Arguably, the book does have it's leanings. Only about half the conference is really explored with many of the schools getting the short shrift and barely a mention. But if you have never been to a big SEC rivalry game, he tries to capture the mood both inside and outside the stadium. You see the lead up to the Auburn-Alabama game (though strangely, he never seems to refer to it by it's common moniker of the Iron Bowl), and the Cocktail Party (Georgia vs. Florida). One of the strengths of the book is that he spends time with all level of participants in this spectacle - the players themselves, the caching staff, the boosters, the administration, the fans and the alumni. The picture drawn shows that everyone is partially to blame for the state the conference is in.
As a passive spectator of the SEC especially after moving to Atlanta, Ernsberger drew together a lot of what swirls around into a coherent package. Everything you need to know? No. A damning expose? No. An interesting overview - yes. This is why you want to read the book.
Rleyistr
The author, and many others, will argue that the SEC is *the* conference for college football. It is a conference of strong rivalries and tough attitude. It's also, as Ernsberger looks at, a conference of athletes who happen to be students, rather than the collegiate student-athlete. He brings up the warts - problems with recruiting, low graduation rates, questionable ethics with athletic departments overseeing athlete tutoring. But these are more of a bookend to the story - a story of rivalry, of politics, of winning above everything else. This is where the heart of the book is, and where Ernsberger comes across as the privelaged observer, rather than someone with an axe to grind. He's not in awe of everything, but he's not out to rip back the veneer of college football either.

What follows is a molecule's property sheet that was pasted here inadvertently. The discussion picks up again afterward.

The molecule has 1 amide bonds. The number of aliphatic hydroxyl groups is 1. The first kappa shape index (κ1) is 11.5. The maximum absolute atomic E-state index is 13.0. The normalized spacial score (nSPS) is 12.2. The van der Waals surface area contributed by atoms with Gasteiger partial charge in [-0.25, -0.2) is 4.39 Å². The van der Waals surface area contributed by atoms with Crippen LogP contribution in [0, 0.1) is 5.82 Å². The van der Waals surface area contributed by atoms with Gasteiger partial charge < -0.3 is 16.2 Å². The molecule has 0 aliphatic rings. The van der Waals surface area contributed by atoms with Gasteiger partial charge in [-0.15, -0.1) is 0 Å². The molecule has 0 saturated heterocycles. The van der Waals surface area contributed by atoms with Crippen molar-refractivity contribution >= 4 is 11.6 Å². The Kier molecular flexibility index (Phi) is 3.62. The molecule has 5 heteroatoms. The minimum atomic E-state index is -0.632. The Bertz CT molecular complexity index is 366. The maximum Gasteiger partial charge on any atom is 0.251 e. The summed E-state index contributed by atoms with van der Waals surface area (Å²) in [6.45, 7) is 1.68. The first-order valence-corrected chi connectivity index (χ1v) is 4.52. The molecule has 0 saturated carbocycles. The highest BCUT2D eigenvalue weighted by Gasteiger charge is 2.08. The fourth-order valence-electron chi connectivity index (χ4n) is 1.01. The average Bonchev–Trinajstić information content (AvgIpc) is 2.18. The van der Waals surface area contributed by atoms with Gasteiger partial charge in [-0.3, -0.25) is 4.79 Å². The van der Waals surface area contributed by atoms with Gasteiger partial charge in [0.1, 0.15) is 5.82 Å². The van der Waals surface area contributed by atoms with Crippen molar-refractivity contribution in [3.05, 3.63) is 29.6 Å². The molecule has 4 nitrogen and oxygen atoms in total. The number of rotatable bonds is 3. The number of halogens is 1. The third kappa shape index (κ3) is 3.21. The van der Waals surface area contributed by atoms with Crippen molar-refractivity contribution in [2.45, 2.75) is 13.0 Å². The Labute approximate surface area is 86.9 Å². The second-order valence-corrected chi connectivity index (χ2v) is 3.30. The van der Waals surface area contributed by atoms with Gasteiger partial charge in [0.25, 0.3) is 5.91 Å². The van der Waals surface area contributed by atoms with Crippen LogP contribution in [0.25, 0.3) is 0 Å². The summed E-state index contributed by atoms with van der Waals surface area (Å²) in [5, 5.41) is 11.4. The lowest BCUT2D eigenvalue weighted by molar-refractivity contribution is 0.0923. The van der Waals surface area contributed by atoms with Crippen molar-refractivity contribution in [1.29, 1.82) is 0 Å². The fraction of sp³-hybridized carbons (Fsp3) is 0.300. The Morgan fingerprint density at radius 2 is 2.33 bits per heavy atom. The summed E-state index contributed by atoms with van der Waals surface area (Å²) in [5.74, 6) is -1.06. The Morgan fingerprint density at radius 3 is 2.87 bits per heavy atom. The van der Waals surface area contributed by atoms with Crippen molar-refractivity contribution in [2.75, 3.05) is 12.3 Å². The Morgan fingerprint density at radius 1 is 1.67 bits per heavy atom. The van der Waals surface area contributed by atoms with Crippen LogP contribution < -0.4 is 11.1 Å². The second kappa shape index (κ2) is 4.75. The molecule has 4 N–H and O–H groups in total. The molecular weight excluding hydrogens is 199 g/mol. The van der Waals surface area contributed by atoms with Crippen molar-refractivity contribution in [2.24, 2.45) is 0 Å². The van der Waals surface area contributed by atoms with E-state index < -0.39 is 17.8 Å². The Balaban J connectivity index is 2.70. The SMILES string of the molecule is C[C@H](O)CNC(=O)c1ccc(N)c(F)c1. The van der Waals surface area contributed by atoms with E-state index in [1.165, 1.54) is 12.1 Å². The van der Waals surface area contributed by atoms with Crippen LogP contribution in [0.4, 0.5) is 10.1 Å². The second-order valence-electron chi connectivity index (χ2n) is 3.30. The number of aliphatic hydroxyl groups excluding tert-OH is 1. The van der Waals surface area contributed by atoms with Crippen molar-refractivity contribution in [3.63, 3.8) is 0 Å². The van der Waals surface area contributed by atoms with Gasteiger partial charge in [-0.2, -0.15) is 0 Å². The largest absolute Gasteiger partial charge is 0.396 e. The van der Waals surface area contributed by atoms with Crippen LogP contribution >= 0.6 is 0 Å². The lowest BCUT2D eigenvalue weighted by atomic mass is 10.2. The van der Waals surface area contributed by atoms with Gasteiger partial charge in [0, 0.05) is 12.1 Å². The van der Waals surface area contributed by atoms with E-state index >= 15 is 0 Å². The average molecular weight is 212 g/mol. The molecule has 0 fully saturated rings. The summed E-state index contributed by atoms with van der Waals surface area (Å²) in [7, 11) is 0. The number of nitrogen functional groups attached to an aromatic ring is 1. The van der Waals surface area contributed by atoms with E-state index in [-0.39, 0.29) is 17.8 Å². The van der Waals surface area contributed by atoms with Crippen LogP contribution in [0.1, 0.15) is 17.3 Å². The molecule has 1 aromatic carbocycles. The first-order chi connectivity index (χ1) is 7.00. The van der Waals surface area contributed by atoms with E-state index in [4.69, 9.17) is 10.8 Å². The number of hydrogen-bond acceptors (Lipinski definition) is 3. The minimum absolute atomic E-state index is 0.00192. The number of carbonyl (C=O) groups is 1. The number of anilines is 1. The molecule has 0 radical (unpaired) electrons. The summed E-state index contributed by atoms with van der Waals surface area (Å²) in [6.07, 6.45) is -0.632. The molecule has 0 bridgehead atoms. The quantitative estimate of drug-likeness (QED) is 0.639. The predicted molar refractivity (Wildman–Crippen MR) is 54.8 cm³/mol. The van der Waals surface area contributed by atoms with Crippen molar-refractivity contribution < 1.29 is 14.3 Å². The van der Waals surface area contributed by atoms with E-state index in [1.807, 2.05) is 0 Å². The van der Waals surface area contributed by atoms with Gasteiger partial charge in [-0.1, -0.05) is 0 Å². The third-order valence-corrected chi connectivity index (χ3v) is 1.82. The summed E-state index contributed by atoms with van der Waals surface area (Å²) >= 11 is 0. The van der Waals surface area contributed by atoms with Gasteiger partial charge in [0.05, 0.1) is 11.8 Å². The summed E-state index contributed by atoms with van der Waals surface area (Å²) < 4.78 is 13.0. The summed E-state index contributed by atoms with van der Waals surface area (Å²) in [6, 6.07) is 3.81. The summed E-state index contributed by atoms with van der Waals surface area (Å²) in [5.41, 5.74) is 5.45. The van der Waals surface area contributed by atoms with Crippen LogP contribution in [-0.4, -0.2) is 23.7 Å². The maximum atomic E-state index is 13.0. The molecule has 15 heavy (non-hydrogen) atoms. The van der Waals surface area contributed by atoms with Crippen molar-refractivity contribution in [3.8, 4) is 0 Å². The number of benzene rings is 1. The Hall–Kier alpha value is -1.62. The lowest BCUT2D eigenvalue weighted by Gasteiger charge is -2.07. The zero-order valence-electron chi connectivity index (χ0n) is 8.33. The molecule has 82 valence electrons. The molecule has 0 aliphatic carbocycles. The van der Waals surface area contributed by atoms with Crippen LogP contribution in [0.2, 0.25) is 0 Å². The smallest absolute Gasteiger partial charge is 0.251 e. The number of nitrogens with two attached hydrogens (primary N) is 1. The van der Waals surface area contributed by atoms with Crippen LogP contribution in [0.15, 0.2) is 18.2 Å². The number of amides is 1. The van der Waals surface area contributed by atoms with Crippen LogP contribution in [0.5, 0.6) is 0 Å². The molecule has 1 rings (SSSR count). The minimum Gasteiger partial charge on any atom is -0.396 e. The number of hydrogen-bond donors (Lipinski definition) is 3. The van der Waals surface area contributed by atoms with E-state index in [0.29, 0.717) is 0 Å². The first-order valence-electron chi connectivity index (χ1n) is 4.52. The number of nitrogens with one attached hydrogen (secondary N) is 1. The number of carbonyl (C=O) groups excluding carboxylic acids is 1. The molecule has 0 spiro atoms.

Arguably, the book does have it's leanings. Only about half the conference is really explored with many of the schools getting the short shrift and barely a mention. But if you have never been to a big SEC rivalry game, he tries to capture the mood both inside and outside the stadium. You see the lead up to the Auburn-Alabama game (though strangely, he never seems to refer to it by it's common moniker of the Iron Bowl), and the Cocktail Party (Georgia vs. Florida). One of the strengths of the book is that he spends time with all level of participants in this spectacle - the players themselves, the caching staff, the boosters, the administration, the fans and the alumni. The picture drawn shows that everyone is partially to blame for the state the conference is in.
As a passive spectator of the SEC especially after moving to Atlanta, Ernsberger drew together a lot of what swirls around into a coherent package. Everything you need to know? No. A damning expose? No. An interesting overview - yes. This is why you want to read the book.
Zahisan
I did not attend an SEC school but consider myself a passive follower. I do live in Memphis which was featured in the book and am subjected to how ingrained football culture is to the South. This book does an exceptional job of relaying this and while the author is a fan, he covers some of the taboo areas and allows the reader to make some judgements.
The writer discloses early that his father played football and he played baseball at Tennessee. I think he did a fair job of not being overly biased although clearly there are more stories about Tennessee and semi-negative stories about their chief rival, Alabama. Be forewarned that this book does not cover all schools but instead focuses on selected short stories. Schools covered are Tn, Fl, Ala., Ga., Vandy, Auburn and LSU with at least one featured chapter.
Exceptional chapters covered Steve Spurrier and Phil Fulmer, coaches at Fl and TN. I learned a lot about football from these chapters and came away with greater respect for both men. The Florida/Tn and Florida/GA rivalry are covered in depth and present a great backdrop of what players, fans and coaches endure at an SEC football weekend. Also, the chapters on the Vandy player and Vandy coach give you greater respect for their outlook on football.